Young archers aim high; Michigan embracing National Archery in the Schools Program
At first glance, the errant flight of an arrow poorly aimed, falling to the grass, might not seem like much to see.
That is, of course, unless that arrow is followed by a child.
Then, as she reaches to pick it up, there’s a whole world to look at all at once — promise, hope, determination, reflection, focus, wonder and fascination.
Today, it may be only one of many arrows shot poorly at a target on the backyard fence.
Someday, she may shoot a rocket past the stars.
Indeed, the sky is no limit to what might one day be accomplished given the important skills acquired in these early, simple days of archers, arrows and bows.
Just watch and listen to the small group of fifth-grade kids at Cherry Creek Elementary School, south of Marquette, who was recently introduced to target archery by a couple of teachers and a national program supported by the Michigan Department of Natural Resources.
“The hardest part is sometimes the pulling back, because your fingers get tired after awhile and it’s pretty heavy, so you just keep building up your arm strength to be able to pull it back,” said Natalie Deneau, a determined 10-year-old Cherry Creek student from Sands Township.
This day — at the class’ final shooting event in the school gymnasium — was special.
“I’ve done really well,” Deneau said. “It’s probably my best out of all the other days.”
Across Michigan, more than 500 schools have adopted the National Archery in the Schools Program. Cherry Creek Elementary is among the most recent.
Throughout the country, millions of kids, from fourth-graders to high school seniors, have participated safely in the program.
“I like to shoot a bow. I have a bow at home, but I’m not really that good at it so I just wanted to see if I get better and I have,” said Max Reese, 11, of Harvey. “I did improve by a lot. Before, like when I shot on my deer target, I’d usually shoot the leg. Only once I shot it in the heart. Now, I’m shooting tens.”
Sporting goods manufacturers Easton and Genesis generously provide archery equipment to schools at half the cost of retail to aid the program. In the case of Cherry Creek, U.P. Whitetails of Marquette County funded half of the $2,700 total equipment cost, the DNR financed the rest.
“U.P. Whitetails of Marquette County is very interested in youth recruitment in hunting and the shooting sports,” said George Lindquist, a trustee with the organization. “We are happy to partner with Cherry Creek school and the DNR to help make this program happen, and give these students some hands-on learning that will stick with them, whether they take up hunting or not. The young people today will be the wildlife managers of tomorrow.”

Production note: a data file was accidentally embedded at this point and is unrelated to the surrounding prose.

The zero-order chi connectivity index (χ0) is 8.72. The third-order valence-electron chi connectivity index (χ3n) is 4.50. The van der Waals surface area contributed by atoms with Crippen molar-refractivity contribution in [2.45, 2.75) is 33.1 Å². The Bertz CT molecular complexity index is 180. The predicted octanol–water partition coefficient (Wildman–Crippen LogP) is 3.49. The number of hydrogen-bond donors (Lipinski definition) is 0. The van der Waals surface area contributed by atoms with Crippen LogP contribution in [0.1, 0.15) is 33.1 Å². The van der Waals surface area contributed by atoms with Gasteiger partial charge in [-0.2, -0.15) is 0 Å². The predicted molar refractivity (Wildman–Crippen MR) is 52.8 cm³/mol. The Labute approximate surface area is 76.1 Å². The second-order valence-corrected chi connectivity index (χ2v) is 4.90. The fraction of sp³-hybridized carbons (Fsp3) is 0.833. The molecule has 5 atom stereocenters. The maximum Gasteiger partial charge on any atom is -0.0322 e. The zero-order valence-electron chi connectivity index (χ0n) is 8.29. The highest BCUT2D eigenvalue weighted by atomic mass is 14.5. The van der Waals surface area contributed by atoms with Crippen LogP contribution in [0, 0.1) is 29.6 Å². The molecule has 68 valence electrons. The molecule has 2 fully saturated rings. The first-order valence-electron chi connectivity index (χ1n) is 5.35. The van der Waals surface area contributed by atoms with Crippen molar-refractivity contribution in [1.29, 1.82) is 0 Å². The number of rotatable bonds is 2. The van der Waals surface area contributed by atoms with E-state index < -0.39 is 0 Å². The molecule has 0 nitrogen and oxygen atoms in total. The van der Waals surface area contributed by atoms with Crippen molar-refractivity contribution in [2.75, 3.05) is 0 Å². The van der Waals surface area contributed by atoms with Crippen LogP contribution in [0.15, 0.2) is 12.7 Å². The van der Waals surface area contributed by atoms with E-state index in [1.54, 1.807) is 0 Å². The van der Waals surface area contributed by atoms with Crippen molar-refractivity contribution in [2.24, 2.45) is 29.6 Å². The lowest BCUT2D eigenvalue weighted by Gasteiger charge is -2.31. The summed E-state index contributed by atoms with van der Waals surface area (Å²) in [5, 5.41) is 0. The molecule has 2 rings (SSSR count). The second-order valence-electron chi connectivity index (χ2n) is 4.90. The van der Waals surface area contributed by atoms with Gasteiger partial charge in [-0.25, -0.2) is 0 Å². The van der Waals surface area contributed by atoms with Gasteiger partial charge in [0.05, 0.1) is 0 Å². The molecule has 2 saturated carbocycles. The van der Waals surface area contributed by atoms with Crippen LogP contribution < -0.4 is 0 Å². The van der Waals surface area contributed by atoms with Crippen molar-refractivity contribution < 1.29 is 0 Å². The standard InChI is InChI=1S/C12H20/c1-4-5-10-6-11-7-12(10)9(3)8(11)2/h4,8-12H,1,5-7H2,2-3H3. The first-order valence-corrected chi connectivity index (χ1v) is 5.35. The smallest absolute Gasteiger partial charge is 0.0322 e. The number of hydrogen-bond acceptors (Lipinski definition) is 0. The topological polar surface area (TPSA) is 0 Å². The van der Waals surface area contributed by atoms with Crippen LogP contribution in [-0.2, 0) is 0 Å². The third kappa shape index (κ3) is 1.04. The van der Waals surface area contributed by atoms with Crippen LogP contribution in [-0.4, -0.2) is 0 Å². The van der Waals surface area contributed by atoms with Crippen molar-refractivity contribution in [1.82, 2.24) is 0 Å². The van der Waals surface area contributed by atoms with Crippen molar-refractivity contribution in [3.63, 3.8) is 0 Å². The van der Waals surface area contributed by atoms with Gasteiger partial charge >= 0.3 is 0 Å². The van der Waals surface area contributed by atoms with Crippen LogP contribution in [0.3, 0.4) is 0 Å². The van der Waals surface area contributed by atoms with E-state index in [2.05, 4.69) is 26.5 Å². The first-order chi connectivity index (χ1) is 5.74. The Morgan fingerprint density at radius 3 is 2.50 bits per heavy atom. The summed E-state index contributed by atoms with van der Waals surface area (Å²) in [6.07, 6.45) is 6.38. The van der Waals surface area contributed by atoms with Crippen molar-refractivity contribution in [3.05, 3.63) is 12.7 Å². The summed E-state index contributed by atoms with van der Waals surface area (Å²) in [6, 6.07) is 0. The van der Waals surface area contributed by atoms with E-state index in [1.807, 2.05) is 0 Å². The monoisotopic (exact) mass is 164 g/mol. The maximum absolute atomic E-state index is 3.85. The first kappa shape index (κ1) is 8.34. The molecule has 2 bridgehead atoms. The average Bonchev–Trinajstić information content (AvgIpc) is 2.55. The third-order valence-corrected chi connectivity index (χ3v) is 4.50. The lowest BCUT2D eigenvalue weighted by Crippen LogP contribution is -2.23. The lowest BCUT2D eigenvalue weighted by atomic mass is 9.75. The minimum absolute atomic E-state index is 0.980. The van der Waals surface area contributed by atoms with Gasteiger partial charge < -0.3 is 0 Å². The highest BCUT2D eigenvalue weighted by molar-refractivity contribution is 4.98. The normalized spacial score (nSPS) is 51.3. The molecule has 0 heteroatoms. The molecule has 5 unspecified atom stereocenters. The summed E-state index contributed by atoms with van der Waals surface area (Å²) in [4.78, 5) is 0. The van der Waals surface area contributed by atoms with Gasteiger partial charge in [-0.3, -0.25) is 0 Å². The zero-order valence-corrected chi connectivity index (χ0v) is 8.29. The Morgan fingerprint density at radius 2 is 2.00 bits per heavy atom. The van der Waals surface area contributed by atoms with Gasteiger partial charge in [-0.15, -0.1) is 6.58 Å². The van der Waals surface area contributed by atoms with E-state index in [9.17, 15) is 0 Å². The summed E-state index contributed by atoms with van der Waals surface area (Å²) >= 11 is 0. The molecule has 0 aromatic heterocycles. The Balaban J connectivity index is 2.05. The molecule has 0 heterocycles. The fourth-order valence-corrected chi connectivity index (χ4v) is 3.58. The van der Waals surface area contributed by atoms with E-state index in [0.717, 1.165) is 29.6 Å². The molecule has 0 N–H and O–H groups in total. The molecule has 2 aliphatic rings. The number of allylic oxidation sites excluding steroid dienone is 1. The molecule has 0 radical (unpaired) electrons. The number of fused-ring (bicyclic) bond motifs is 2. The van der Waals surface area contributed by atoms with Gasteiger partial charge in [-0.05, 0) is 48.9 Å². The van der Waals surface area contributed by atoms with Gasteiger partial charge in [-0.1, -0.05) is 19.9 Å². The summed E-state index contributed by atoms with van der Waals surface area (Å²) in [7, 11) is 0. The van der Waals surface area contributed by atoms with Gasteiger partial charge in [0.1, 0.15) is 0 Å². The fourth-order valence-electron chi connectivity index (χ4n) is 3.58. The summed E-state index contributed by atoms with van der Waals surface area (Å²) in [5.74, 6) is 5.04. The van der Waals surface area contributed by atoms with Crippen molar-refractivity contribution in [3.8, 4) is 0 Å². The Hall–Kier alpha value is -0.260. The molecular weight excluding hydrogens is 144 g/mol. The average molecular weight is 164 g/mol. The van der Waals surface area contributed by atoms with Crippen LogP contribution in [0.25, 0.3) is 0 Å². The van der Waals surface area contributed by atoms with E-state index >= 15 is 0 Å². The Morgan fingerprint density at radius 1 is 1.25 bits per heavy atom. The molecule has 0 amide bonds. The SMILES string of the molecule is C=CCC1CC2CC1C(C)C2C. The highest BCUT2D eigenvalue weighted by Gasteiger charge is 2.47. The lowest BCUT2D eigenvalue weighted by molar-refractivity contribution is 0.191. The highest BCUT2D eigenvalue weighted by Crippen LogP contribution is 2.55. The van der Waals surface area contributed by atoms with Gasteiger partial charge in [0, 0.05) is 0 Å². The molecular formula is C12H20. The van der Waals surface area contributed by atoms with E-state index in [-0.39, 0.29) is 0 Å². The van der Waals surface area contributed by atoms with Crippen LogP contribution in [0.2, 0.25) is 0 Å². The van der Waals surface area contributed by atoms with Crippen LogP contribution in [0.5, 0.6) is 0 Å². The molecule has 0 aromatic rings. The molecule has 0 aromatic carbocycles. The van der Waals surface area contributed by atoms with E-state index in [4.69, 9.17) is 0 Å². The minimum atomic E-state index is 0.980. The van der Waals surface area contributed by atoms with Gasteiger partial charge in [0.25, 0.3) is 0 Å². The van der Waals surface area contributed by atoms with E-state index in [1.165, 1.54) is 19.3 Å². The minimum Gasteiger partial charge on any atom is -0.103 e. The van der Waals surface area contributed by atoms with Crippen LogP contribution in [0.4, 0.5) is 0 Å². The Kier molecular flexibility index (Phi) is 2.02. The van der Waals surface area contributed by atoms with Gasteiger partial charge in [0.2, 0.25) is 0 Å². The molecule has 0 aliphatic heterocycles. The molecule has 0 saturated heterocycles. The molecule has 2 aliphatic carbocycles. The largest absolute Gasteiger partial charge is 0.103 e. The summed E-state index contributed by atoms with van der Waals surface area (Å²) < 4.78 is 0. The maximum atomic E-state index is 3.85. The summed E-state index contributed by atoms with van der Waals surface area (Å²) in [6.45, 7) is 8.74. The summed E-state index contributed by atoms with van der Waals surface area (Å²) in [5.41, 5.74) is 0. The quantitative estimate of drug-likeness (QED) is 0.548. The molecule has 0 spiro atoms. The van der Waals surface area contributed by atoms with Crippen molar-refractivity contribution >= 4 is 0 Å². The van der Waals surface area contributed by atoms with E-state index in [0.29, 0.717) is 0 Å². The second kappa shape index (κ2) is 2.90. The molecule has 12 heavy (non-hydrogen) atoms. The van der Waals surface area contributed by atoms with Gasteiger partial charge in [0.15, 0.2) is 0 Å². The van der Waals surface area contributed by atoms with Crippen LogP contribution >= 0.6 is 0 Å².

Reese said his dad has gone elk hunting with friends in Montana. Reese hopes he will one day get to bow hunt alongside his father.
Deneau said she’s had some experience shooting at a target posted on a hay bale in her grandfather’s yard.
“I did archery since I was about 7, my grandpa was teaching me for a little bit,” she said. “And then, I found that we had this at my school and I really wanted to join it. And so I did.”
Deneau said she’d like to continue with the school archery program.
“It’s really fun,” she said. “We get our own assigned bows and we get to do it with our friends. I really want to be in a competition someday.”
Hundreds of students have participated in Michigan’s statewide archery tournament for kids in the National Archery in the Schools Program.
From the nock to the bow, hand set to the anchor, aim, release and follow-through, the students at Cherry Creek were taught 11 steps to successful and safe target archery.
Deneau said her grandfather had taught her some of the steps.
“Some of them I’ve never heard of before,” she said.
“Before, I didn’t know that you had to have a stance,” he said, demonstrating how he used to stand. “It makes it so much easier.”
At a one-day session, the DNR trained teachers Kathryn Weycker and Mary Bengry to teach archery to the kids at the school. The teachers then offered four sessions over a two-week period as an introduction, teaching a basic idea of what archery is, safety, form and what happens on an archery range.
“Just kind of give them maybe a taste of what it is, maybe spark their interest in something, so that going forward they have another form of physical activity that they can engage in other than just basketball or football, because for some kids, that doesn’t interest them and they don’t want to be part of those team sports,” Weycker said. “I am constantly trying to find new ways to engage kids.”